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Marine Plywood - Looking for Advice

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Forum topic by senomozi posted 02-03-2010 05:21 PM 2705 views 0 times favorited 11 replies Add to Favorites Watch
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senomozi

60 posts in 1841 days


02-03-2010 05:21 PM

Topic tags/keywords: question marine plywood

Hello LJs,

I have a customer who wants me to build a table and a small cabinet for his sailboat. Even though these will not be exposed to the weather (they will be installed in the main cabin) I want to use marine plywood.

I have been researching marine plywood on the web and find it difficult to come up with a choice. I have seen 3/4” sheets ranging from CAD 115 to CAD 350. Some claim to be BS1088 compliant while others don’t claim any compliance but still call the product “marine” grade. I have to match the existing woodwork. ( http://i1022.photobucket.com/albums/af342/senomozi/existing_cabinet.jpg ). Not sure what type of face veneer this is and if it was stained or not.

Can anyone provide some guidance here. Links to useful documentation would be great too.

Thanks.

-- Senomozi - Gatineau, Canada


11 replies so far

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sras

3871 posts in 1814 days


#1 posted 02-03-2010 06:22 PM

The picture link is not working …

My only experience with marine plywood is in building a kayak from Chesapeake Kayaks. They used a marine plywood called okume – a type of mahogany I believe. The only thing I remember is that it has no voids – a bad thing if you are using it as a boat hull. I’m not sure that a cabinet needs marine plywood, but it won’t hurt.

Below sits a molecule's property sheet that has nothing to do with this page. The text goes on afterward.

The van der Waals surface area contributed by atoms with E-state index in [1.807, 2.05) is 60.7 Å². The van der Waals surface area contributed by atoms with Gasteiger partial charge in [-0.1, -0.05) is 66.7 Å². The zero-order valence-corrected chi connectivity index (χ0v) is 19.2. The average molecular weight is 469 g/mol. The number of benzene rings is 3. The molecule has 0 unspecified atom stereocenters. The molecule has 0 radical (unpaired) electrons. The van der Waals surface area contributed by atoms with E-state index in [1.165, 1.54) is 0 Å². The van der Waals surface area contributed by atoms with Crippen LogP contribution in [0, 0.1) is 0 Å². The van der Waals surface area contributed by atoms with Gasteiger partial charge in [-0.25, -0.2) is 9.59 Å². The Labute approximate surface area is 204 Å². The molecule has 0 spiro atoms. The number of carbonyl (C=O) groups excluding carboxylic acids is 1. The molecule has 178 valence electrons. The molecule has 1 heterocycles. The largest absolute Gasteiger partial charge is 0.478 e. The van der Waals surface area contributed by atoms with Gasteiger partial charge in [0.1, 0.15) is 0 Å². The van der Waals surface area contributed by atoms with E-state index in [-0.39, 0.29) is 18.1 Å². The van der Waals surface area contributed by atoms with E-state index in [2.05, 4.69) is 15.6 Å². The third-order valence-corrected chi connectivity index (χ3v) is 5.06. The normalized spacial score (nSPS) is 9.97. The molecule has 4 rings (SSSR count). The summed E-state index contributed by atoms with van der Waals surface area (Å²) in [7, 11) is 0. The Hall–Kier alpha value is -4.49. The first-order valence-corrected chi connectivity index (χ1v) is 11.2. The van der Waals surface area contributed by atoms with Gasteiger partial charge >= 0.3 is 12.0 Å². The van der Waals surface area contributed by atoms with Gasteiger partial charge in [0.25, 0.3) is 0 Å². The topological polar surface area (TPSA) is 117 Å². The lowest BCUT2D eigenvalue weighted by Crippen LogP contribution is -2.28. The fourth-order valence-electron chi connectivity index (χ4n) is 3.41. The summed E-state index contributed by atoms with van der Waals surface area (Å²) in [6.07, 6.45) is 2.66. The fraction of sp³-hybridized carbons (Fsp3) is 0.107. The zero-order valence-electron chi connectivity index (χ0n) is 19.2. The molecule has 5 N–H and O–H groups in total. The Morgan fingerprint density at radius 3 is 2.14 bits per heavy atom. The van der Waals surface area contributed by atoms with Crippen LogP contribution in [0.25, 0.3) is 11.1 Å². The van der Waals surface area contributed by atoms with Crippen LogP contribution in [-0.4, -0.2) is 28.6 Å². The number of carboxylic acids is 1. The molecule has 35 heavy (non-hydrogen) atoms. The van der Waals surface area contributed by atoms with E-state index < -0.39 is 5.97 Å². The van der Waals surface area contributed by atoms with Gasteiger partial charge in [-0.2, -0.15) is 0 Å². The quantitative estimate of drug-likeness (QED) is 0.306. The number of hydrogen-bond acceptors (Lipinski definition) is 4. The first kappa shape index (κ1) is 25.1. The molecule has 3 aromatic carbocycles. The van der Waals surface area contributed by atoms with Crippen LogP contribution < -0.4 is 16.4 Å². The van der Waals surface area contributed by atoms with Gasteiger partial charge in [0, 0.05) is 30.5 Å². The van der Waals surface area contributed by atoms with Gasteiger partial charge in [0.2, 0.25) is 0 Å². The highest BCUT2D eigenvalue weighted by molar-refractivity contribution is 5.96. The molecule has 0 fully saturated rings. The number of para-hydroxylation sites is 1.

Are you sure you need 3/4” material? I’m not sure how big the cabinet is, but a large cabinet would be lighter while a small cabinet could benefit from a little more space by using 1/2” (or maybe 3/8” ?)

-- Steve - Impatience is Expensive

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CaptainSkully

1190 posts in 2244 days


#2 posted 02-03-2010 06:23 PM

Your question is a bit over my head, but I know that sailboat interiors are usually teak (if that helps at all). I use Bristol Finish water-based polyurethane, which is available at your local West Marine.

BTW, the photo link didn’t work. Good luck and keep us posted.

-- You can't control the wind, but you can trim your sails

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senomozi

60 posts in 1841 days


#3 posted 02-03-2010 07:51 PM

OK, the picture link now works.

-- Senomozi - Gatineau, Canada

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pommy

1697 posts in 2377 days


#4 posted 02-03-2010 07:57 PM

can you get veneered WBP boarding that is close to your colour match as i think teak tho correct for what you want to do is very expensive i have made manty boat interiors with marine ply that is veneered but i’m in the UK so i cant surgest anywhere for you SORRY

Andy

-- cut it saw it scrap it SKPE: ANDREW.CARTER69

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senomozi

60 posts in 1841 days


#5 posted 02-03-2010 07:58 PM

Steve said: “Are you sure you need 3/4” material? I’m not sure how big the cabinet is, but a large cabinet would be lighter while a small cabinet could benefit from a little more space by using 1/2” (or maybe 3/8” ?)”